Lalo was born in Guanajuato, MX. Neither of his parents had the opportunity to further their education in Mexico. His mom had to drop out of school when she was in 2nd grade, and his dad had to drop out when he was in 10th grade. His parents knew the difficulties of pursuing education back home, and they didn’t want that life for their kids. Lalo was just five years old when he came to the U.S. — his dad came first and brought the rest of them over shortly after.
How did living undocumented make you feel?
I feel that I always knew I was undocumented but never really knew what it meant when I was young. I think when it hit me was probably around high school because all of my friends started getting their licenses and I realized that I had more restrictions than I thought. My parents wouldn’t let me drive because they were scared that I would get pulled over.
Also, I knew that I couldn’t get financial aid because I was undocumented, so I had to limit what I wanted to study in college. I figured that I would become a mechanic, even though that wasn’t what I wanted to do. So I took several mechanic classes and I hated it. But thankfully during my senior year, DACA passed and I was able to start looking into the field of study I was actually interested in. I applied to dental hygiene and nursing school and got accepted to both, but I decided to go with dentistry. But eventually, I would want to possibly become a doctor.
You touched a little bit about it, but can you tell me how DACA changed your life?
I feel like it gave me more options on what career field I could go into. It has given me the opportunity to have a job, because of my work permit. I can also travel now with a bit less worry, and I was also able to buy a house. DACA has helped me live a more “normal person” life.
Did having DACA make you less afraid?
I feel that it makes me feel a little less afraid. I feel I have a sense of security, but also in the back of my head, I know that this program can also end any minute so it’s a bit scary.
Can you recall the feelings that you had the last election and what that could possibly mean to DACA recipients/immigrants?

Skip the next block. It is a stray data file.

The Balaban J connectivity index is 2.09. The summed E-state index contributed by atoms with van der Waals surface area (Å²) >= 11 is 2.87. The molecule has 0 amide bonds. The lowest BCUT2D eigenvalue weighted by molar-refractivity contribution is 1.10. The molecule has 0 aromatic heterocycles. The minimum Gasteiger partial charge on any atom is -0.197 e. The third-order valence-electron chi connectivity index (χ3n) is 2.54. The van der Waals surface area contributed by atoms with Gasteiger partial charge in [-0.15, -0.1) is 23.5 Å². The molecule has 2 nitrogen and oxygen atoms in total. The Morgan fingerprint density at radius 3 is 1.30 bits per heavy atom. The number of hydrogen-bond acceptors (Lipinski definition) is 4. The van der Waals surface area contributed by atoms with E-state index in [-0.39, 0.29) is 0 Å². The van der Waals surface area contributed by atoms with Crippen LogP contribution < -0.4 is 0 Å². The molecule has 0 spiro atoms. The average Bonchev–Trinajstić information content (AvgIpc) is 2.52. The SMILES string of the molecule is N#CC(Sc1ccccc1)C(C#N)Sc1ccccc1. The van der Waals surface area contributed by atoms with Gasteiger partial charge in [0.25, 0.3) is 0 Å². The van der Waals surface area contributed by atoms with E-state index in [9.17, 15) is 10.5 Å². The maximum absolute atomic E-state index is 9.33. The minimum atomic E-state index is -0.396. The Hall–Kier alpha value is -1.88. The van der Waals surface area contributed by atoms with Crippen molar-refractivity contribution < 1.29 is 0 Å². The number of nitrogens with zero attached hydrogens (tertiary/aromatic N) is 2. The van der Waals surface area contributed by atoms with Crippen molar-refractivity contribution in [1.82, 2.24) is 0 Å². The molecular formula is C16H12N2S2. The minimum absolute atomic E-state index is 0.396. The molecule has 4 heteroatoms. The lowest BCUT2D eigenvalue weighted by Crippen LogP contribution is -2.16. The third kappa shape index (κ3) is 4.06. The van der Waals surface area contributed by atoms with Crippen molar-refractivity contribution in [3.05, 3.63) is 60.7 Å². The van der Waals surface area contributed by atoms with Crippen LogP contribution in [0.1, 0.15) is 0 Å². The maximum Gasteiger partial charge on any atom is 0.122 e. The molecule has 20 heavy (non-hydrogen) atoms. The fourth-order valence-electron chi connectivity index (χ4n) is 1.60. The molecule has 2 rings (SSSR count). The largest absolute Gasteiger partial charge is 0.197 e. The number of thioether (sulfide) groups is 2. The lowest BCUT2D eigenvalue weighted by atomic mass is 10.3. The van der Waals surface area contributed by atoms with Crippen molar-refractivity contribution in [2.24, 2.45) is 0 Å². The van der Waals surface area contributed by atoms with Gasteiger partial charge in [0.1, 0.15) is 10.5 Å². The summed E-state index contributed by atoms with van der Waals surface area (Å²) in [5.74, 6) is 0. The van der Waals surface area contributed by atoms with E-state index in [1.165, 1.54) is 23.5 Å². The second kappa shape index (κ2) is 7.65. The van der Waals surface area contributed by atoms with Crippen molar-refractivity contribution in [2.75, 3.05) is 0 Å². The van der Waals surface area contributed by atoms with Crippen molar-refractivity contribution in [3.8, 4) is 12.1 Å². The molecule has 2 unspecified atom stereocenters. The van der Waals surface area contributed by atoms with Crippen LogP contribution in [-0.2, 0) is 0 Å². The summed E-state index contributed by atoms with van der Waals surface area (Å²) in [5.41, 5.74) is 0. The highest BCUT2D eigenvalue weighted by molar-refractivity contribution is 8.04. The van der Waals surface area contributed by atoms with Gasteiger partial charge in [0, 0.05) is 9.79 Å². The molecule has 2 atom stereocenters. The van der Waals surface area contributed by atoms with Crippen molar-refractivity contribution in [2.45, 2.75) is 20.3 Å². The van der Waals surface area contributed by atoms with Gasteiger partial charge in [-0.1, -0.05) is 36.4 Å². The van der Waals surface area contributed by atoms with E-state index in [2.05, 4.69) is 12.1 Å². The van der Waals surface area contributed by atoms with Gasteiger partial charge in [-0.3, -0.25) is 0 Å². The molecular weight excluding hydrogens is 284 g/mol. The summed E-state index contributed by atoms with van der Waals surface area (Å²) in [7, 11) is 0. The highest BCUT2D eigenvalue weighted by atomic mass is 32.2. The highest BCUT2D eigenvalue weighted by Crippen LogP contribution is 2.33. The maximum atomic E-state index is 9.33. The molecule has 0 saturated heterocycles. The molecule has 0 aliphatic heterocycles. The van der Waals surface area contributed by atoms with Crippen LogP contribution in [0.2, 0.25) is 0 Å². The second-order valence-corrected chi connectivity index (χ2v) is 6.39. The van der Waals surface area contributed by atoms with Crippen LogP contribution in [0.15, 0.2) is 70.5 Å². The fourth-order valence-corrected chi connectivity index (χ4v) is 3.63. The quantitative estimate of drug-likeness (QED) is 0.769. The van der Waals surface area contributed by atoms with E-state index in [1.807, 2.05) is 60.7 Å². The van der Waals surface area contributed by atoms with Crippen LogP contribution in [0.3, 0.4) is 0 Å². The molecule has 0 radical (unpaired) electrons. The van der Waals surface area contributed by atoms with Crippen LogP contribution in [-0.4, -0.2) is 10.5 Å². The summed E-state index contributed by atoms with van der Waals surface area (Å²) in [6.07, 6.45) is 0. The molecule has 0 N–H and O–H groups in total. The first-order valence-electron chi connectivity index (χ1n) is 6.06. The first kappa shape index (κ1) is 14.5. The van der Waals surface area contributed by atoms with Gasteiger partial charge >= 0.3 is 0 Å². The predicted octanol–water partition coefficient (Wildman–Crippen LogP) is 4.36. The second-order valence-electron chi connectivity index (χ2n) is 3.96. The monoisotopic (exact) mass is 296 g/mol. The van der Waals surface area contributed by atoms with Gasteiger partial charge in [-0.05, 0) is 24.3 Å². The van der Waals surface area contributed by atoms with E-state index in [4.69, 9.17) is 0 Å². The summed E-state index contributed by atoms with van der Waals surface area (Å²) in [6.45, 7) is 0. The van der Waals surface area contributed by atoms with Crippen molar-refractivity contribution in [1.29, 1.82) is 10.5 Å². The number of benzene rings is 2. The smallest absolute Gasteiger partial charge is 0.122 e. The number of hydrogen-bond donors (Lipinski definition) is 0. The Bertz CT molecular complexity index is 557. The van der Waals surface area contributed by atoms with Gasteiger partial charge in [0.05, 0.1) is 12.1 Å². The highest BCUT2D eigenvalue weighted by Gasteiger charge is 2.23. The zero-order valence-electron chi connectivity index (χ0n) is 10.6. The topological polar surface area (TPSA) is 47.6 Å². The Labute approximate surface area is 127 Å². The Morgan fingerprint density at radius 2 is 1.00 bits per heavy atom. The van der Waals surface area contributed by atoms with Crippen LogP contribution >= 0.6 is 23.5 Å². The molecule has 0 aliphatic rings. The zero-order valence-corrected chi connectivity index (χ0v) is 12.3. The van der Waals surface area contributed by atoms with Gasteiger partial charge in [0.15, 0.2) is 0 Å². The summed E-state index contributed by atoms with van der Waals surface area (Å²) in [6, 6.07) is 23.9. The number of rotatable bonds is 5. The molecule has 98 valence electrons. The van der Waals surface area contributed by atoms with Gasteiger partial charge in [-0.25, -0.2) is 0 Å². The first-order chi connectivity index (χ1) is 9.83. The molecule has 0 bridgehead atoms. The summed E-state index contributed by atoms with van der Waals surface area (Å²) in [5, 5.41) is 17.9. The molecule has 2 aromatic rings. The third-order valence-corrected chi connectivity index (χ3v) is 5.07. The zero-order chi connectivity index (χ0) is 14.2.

I was in college. I had just started my dental hygiene program. I remember when they announced he won I was devastated I was like “what am I even doing in college?” because he had mentioned in his speeches that he was planning to end DACA if he became president. I felt that all the time I had spent in college so far and all the money was for nothing at this point.
I remember I went the next day to my dental hygiene director and I said “Just in case this [DACA] gets canceled I might have to drop out from this program.”
What is the thing you are the proudest of so far and why?
Graduating hygiene school [at CSI] with honors and being class president for my program.
What are you hoping to accomplish in the future?
Eventually, I want to go back to school and further my education and become a dentist. I would also like to teach a dental hygiene program at the university.
How might losing DACA affect your life?
I would lose my job. This would mean no income, so I wouldn’t be able to pay my mortgage and I would end up losing my house. I feel that my life would come to a hold. I feel that everything that I have worked for so far would just not matter anymore.
Why do you think it’s important to speak up about the situation happening with DACA?
I feel that people don’t realize that we are contributing to this country and we are here to have a better life and DACA has enabled us to do that. It’s important to share our stories to show that we are real people and how many of us unfortunately don’t even remember where we came from. I feel that this is home. But feel that now we are in a grey area where we were raised here and know all of the customs from here, but yet we are looked down upon. Many people don’t want us here because they think that we are sucking the system even though it is the complete opposite.
What do you wish more people knew about DACA recipients?
That we are here to contribute to this country. That we pay taxes. That this is pretty much our home.
What message do you have for Dreamers?
It is important to unite our voices and make our voices be heard to congress, senate, supreme court, and all the legislative bodies, to let them know that we deserve to be here. Regardless of what happens, we have always found a way to move forward and we will be ok.